My grandmother saw a picture of me that I am rather fond of, it’s actually my new profile picture on Facebook.
I like it because I am happy in it.
It’s just a selfie of a care free moment in between unloading groceries the other day, nothing special.
But, the sun is out and this picture seemed to capture the ecstatic feeling of the crisp winter air and the warm sun on my face simultaneously.
I wanted to share that moment.
At first my grandma said something about wishing she was as photogenic as I am.
I said thanks and was showing her how to post stickers and GIFs like we had been learning on the previous post she had been looking at.
She joked a little with me about “finding someone” with pictures like that, which to be honest I mostly ignored because I’m trying to become immune to comments like that.
Then she looked at me and said, “you know, I think you just love yourself.”
And I smiled.
But, something hurt too.
After a moment I said “good! I’ve been trying to learn how to love myself for a while now,” before wandering back behind her chair, to the kitchen.
I pondered the pain.
Right at the front of my chest, at my heart center.
Not the back which would be a defensive self-love reaction which I kind of expected, but no, in the front – in my community-love center.
Why is it hurting here? Questioning myself, I sat down at the counter.
I could hear my grandma’s iPad playing videos on her Facebook and suddenly recognized one I had posted about human overutilisation of animals as resources.
I started crying immediately.
I wasn’t sad because I thought my grandma couldn’t appreciate my self-love, I was sad because for some reason I felt that her noticing my self-love meant all my other love wasn’t noticed.
My love for her.
My love for this planet.
My love for creatures great and small.
My love for the men I have left broken hearted because I don’t want to be a wife.
But it wasn’t the love that was hurting, no, it was my ego about my love and the “sacrifices” I make.
I quickly did an inventory of my actions today and how sustainable they’ve been.
My eyes got stuck on the excess of material objects in my grandmother’s old family home and I just sighed…
What my grandma said is painful, not because of what it potentially means to her, but because of what it means to me.
I am the overly critical, hyperaware, never satisfied personal critic and I was just letting her voice echo my thoughts in those moments.
I’m very sneaky
I seek to prove my biases in all sorts of tricky ways, and if I’m not careful I can believe something untrue by virtue of my own distraction and impatience.
I love to make things that aren’t really my responsibility, my problem.
I know it comes from my childhood but knowing where a problem comes from doesn’t mean the work is done.
I’m still noticing when/how these patterns of behavior present themselves and trying to correct course.
Like catching myself hyperanalysing messages I’ve sent to people and groups because I worry my intentions may be misinterpreted.
Even though I truly know the people I’m talking with understand me in a raw way and I don’t even have to worry about it – I still find ways to worry about it and look for evidence that I’ve been socially inadequate.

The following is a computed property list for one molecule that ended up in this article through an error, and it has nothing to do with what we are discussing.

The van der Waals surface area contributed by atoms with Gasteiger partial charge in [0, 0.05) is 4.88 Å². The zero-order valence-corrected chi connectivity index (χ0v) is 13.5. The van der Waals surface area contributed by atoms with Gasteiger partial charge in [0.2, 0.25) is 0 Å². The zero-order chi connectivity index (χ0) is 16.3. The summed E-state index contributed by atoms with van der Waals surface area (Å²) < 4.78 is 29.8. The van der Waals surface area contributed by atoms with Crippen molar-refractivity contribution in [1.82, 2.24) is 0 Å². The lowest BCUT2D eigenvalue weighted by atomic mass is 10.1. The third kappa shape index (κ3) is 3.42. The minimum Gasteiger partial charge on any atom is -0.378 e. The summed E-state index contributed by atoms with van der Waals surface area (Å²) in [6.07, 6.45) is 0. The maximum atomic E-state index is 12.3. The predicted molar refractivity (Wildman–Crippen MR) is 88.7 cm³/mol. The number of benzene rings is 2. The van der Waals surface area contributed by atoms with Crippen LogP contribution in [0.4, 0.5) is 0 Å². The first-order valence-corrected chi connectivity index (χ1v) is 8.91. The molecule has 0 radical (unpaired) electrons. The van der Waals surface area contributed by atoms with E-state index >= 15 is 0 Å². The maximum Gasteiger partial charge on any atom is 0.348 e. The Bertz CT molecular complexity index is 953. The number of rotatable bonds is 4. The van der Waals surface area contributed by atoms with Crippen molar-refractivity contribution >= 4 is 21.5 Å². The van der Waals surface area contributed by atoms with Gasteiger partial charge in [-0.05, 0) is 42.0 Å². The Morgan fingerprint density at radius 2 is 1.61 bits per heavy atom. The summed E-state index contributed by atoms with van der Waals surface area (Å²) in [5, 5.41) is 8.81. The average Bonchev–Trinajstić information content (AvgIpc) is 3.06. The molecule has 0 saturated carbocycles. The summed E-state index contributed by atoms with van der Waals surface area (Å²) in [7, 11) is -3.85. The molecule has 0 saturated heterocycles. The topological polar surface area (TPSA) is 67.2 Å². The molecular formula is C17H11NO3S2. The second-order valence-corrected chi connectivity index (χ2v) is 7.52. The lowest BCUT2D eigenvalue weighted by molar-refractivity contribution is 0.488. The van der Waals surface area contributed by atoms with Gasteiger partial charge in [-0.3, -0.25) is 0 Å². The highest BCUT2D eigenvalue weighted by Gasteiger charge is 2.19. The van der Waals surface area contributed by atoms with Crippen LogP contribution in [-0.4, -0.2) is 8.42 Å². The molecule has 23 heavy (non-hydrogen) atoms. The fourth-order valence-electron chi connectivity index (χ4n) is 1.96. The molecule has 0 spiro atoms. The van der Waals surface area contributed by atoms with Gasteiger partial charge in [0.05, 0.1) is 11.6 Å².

Because I believe I am socially inadequate.
It always comes back around to me
My anxiety and insecurities have been constant, ever present companions – but, I don’t take them as seriously as I used to any more.
They are still there and as loud as ever, but I’ve changed the way I allow their opinions to affect me.
Instead of just believing whatever initial worst case scenario my mind cooks up, I explore it, like I did today by crying in the kitchen.
Does it resolve the fact that I have over an over inflated sense of duty to the world’s ecology and am using my grandma to project judgement on myself?
I still have serious stuff to work through.
But it does save me from being disgruntled and hurt by my grandmother, which could make all the difference in the world.
Now I actually know what the problem is
I have a limiting belief that I can never do enough good to justify the harm caused by my existence.
So I can work on that (nbd right).
And this new habit of patient exploration also helps to keep me authentic and vulnerable with my friends.
Understanding that my desire to want to see their innocent reactions as critiques of my awkwardness is a reflection of my own beliefs and not necessarily theirs, keeps me from closing up and withholding from them.
They deserve the benefit of the doubt.
My grandma deserves the benefit of the doubt.
And I deserve the benefits of doubting my own anxiety and insequrities, especially when they are causing me to doubt the good intentions of myself and the people I love.
Even if I am awkward, that doesn’t mean I am less worthy of my friend’s love.
Even if I am not 100% sustainable in everything I do and even I forget to bring my reusable bags to the grocery store sometimes, that doesn’t mean I get to wallow in the self-depreciating ego-tantrum that doesn’t solve anything anyway.
And even if I have lots more work to do on my limiting beliefs and insequrities, this new patient awarness is certainly helping me feel more capable of taking those things on in honest and healthy ways.